Tuesday, December 23, 2008

Travis Was Tough - Earle Liederman

Click Pics to ENLARGE

Elwood Holbrook

Travis Was Tough
by Earle Liederman

This happened about the year 1916 at Coney Island. I was connected with a sideshow there, and in it Warren Lincoln Travis did his strongman act about 10 to 12 times daily. Hence, I talked to him a lot, saw much of him also; and even tried to lift some of his weights during occasional intervals between his exhibitions. Warren was a rather nice sort of fellow but he had, it seemed to me, a sadistic propensity. He enjoyed making people wilt under his power. Many times I have seen him select a sunburn-faced fellow and coax him up onto the platform where his weights were, and after a few pleasant words with the fellow Travis would suddenly slap him vigorously and repeatedly on the sunburned back until the poor sap cringed and almost collapsed. Lotsa fun! – for Travis. If anyone could be called a backslapper, Travis was IT. Often his mighty arm behind his paw slapped a guy in friendly fashion, of course, so hard upon his back that it was enough to almost knock out all the poor guy’s bridgework. His high pitched, soft voice made one wonder if he were not one of those “gentle boys” who would scream when stepping on a cockroach. Yet, his roughness reminded me of a seven year old grizzly bear playing games. Travis had an ego, too!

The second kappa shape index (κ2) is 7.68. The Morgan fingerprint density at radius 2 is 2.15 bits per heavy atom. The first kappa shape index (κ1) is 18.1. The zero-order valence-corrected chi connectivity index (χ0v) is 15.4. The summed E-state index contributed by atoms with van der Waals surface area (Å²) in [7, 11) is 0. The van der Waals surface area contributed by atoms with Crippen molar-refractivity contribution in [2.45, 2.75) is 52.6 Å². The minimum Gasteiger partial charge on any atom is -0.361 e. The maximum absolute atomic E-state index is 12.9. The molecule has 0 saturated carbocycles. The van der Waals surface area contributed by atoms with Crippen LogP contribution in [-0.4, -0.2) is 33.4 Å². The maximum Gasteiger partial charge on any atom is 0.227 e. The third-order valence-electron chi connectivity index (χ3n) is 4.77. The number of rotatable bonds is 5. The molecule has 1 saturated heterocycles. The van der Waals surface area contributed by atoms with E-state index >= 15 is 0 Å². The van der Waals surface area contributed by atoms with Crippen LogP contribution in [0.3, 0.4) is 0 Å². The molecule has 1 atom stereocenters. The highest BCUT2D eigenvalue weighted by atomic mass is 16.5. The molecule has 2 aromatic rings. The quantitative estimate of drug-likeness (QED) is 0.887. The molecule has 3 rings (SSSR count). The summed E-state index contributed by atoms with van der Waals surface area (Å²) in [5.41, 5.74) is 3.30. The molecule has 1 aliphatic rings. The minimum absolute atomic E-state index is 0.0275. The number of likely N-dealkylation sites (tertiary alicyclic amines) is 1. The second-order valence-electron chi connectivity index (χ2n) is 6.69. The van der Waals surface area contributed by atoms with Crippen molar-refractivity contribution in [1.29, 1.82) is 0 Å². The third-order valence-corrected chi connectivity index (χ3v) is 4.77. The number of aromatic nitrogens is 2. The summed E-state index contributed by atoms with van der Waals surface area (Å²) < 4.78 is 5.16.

At every performance he would flash a genuine $1,000 bill and offer it to anyone who could duplicate his lift of his global 110 lb. dumbell. He first showed the crowd how easily he could do it. After all, 110 pounds isn’t so heavy, and yet not one person ever succeeded in picking this weight up off the floor and putting it overhead with one arm. In the first place, the small handle was about 3” thick and defied the grip holding it even to shoulder level or less. It just slipped. However, I always suspected a trick. I think that Travis had a steel prong under his thick middle finger-ring, and the prong entered an almost hidden slot on the bell’s handle. How else? If so, it would certainly not be the first time this method was employed by a famous strongman. Travis’s hands were not very large ones.

But, back to his roughness. One time when both of us were at leisure, he suddenly pretended to show me how glad he was to see me (This didn’t make sense, as I had already been talking at length with him). He quickly grabbed my hand, swung me around and secured a double arm hold around my lower chest. He squeezed me so hard that he cracked three of my ribs. If anyone who has read this far has ever had a rib fractured, he may well appreciate the lingering sharp pains that followed for the next eight or nine weeks.

Ah yes! There was always six feet of space between him and me afterwards.

No comments:

Post a Comment

Blog Archive